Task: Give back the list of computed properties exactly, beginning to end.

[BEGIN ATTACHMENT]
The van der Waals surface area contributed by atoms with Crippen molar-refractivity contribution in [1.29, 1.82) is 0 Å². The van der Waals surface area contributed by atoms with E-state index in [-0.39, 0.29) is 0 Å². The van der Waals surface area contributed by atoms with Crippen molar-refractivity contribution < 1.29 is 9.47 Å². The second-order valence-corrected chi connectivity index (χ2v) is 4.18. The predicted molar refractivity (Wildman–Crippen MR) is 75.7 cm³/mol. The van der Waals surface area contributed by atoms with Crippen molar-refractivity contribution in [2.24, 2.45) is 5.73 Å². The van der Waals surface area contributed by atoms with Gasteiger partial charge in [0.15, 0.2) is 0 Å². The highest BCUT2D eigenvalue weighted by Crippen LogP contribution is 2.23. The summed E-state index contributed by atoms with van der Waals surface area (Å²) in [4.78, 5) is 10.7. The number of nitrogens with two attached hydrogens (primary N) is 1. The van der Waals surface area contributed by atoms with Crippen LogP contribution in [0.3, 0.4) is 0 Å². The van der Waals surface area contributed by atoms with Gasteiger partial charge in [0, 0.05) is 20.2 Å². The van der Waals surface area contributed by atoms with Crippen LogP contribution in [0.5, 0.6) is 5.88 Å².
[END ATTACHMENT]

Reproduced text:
The van der Waals surface area contributed by atoms with Crippen molar-refractivity contribution in [1.29, 1.82) is 0 Å². The van der Waals surface area contributed by atoms with E-state index in [-0.39, 0.29) is 0 Å². The van der Waals surface area contributed by atoms with Crippen molar-refractivity contribution < 1.29 is 9.47 Å². The second-order valence-corrected chi connectivity index (χ2v) is 4.18. The predicted molar refractivity (Wildman–Crippen MR) is 75.7 cm³/mol. The van der Waals surface area contributed by atoms with Crippen molar-refractivity contribution in [2.24, 2.45) is 5.73 Å². The van der Waals surface area contributed by atoms with Gasteiger partial charge in [0.15, 0.2) is 0 Å². The highest BCUT2D eigenvalue weighted by Crippen LogP contribution is 2.23. The summed E-state index contributed by atoms with van der Waals surface area (Å²) in [4.78, 5) is 10.7. The number of nitrogens with two attached hydrogens (primary N) is 1. The van der Waals surface area contributed by atoms with Crippen LogP contribution in [0.3, 0.4) is 0 Å². The van der Waals surface area contributed by atoms with Gasteiger partial charge in [0, 0.05) is 20.2 Å². The van der Waals surface area contributed by atoms with Crippen LogP contribution in [0.5, 0.6) is 5.88 Å².